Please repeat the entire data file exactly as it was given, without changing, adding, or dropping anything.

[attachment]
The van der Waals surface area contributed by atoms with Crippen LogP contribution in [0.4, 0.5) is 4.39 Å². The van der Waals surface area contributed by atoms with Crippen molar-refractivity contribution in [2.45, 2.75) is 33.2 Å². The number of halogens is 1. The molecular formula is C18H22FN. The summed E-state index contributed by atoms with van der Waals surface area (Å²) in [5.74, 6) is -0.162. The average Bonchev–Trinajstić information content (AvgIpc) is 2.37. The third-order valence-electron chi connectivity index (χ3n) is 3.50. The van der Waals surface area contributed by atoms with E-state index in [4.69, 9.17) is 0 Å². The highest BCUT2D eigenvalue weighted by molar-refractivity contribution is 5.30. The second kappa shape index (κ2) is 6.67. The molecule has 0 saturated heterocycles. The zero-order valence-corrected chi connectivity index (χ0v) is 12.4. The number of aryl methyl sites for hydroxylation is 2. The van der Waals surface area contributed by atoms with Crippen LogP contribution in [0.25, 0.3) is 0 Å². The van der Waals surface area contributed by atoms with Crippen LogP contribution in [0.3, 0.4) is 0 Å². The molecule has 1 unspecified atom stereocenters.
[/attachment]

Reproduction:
The van der Waals surface area contributed by atoms with Crippen LogP contribution in [0.4, 0.5) is 4.39 Å². The van der Waals surface area contributed by atoms with Crippen molar-refractivity contribution in [2.45, 2.75) is 33.2 Å². The number of halogens is 1. The molecular formula is C18H22FN. The summed E-state index contributed by atoms with van der Waals surface area (Å²) in [5.74, 6) is -0.162. The average Bonchev–Trinajstić information content (AvgIpc) is 2.37. The third-order valence-electron chi connectivity index (χ3n) is 3.50. The van der Waals surface area contributed by atoms with E-state index in [4.69, 9.17) is 0 Å². The highest BCUT2D eigenvalue weighted by molar-refractivity contribution is 5.30. The second kappa shape index (κ2) is 6.67. The molecule has 0 saturated heterocycles. The zero-order valence-corrected chi connectivity index (χ0v) is 12.4. The number of aryl methyl sites for hydroxylation is 2. The van der Waals surface area contributed by atoms with Crippen LogP contribution in [0.25, 0.3) is 0 Å². The van der Waals surface area contributed by atoms with Crippen LogP contribution in [0.3, 0.4) is 0 Å². The molecule has 1 unspecified atom stereocenters.